Essay on the Landforms made by the Action of Underground-Water

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Ground-water is that part of the sub-surface water which fully saturates the porespaces of the bed-rock and regolith. Surface water, after infiltration, becomes a part of the underground water and it is also known as sub-surface water. The -ground-water occu­pies the saturated zone; above it is the zone of aeration. The upper surface of the saturated zone is the Water-table.

Mechanical process of erosion is absolutely insignificant in case of underground water. It brings about erosion only through chemi­cal processes, i.e., by the solution action of the underground water. This process is particularly effective in regions of soluble rocks like limestone, dolomite etc.

Topography developed due to the action of ground-water is known as ‘Karst-topography’, after the occurrence of the typical lime­stone topography in the Karst area of Yugoslavia. Karst topographic features develop on both over and under the ground.

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Karst topography develops very well where the following two essential conditions are fulfilled:

(i) The soluble rocks are located near or at the earth’s surface.

(ii) The rocks are dense, highly jointed, and thin-bedded.

Two secondary conditions also favour these developments which are: (a) the presence of a deeply entrenched valley of a master stream, and (b) a moderate amount of rainfall.

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Erosional Features:

(i) Lapies:

The leaching action of the ground-water as it passes through the limestone region, produces a highly ruined topography. The ground water may enlarge the joints of the limestone into a conju­gate pattern of clefts and ridges, this surface is called a limestone pavement or lapies surface. The clefts in such a pavement are called grikes, and the ridges clints.

(ii) Sink:

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It is a conical depression in the limestone which may be several metres in Diameter. It is also called ‘doline’

(iii) Uvala. An uvala is a very large elongated depression formed by the convergence of two or more sink-holes.

(iv) Caverns:

These are hollows underground with their roofs intact.

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(v) Galleries:

These are horizontal linking passages of connecting caverns,

(vi) Shaft:

These are vertical or inclined linking passages of connecting caverns.

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(vii) Some characteristic underground or surface features occur in limestone caverns. These features including stalactites and stalagmites, which together constitute what is known as ‘drip stone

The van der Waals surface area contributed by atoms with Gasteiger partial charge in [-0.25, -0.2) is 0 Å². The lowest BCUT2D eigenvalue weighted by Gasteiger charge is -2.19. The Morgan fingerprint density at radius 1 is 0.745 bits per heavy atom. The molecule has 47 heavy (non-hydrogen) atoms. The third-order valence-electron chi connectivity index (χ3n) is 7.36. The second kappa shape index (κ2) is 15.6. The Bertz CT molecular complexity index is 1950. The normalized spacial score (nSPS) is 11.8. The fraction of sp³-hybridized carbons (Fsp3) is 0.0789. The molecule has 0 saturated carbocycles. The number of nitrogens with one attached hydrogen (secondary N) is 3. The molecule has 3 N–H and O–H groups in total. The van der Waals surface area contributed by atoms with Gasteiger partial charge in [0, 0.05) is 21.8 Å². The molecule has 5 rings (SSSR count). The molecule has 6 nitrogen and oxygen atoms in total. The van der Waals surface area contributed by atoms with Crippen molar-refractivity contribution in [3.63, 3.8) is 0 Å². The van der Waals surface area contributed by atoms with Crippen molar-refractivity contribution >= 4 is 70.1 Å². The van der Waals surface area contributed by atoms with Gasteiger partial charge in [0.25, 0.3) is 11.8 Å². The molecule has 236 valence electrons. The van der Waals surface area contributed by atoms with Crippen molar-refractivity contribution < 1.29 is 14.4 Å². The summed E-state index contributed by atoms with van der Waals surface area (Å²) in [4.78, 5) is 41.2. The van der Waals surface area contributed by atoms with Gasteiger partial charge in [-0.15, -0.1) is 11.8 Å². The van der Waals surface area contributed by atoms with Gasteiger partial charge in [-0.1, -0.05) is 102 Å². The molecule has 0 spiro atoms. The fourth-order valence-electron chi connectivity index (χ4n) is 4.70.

Stalactites are columns of limestone that hang from the ceiling downwards and stalagmites are the columnar features which rise up vertically from the floor of the cavern.

(viii) Polje:

Larger depressions in the landscape (covering tens of square kilometres) are known as poljes and are characterised by steep sides and flat floors If the water-table is high enough lakes may form and they are known as ‘polje lakes’.

(ix) Hums or pepino hills:

These are small residual hills found on the floors of polje.

(x) Stylolite:

It is irregular suture-like boundaries developed in some lime stones, in which less soluble portions of any two consecutive beds project into each other, and thus forms a zig-zag line of junction of the beds concerned.

(xi) Natural bridges:

It represents the remnant of the roof of a natural tunnel or subterranean cut off.

(xii) Swallow holes:

Sometimes sink-holes become so numerous that the sides begin to touch one another. Surface drainage becomes limited to short sinking creeks, those that disappear into the ground. Along some such streams there are small holes where water swirls into small openings leading into caverns. Such holes are called swallow holes.

(Xiii) Blind valleys:

These are valleys that lead into a hill side or gradually lose the characteristics of a valley as the water from their streams is lost to sub-surface channels.

(xiv) Karst valley:

It is a very deep valley, formed by the solution process and occurs in limestone rocks.

Deposition Features:

(a) Geode:

It is a cavity in a rock lined with quartz crystals projecting towards the centre.

(b) Sinter:

Deposits of silica or calcium carbonates by ground water are known as silicious or calcareous (inters.

(c) Ranker:

These are loose gravel and alluvium which have been subjected to cementation and compaction.

Karst cycle:

It consists of four stages, of which the youthful stage is characterised by progressive expansion of the underground drainage. The mature stage displays lakes, uvalas, and caverns. The late maturity stage shows decline of karst features. The old stage reveals the reappearance of streams and entrenched valleys on the surface.

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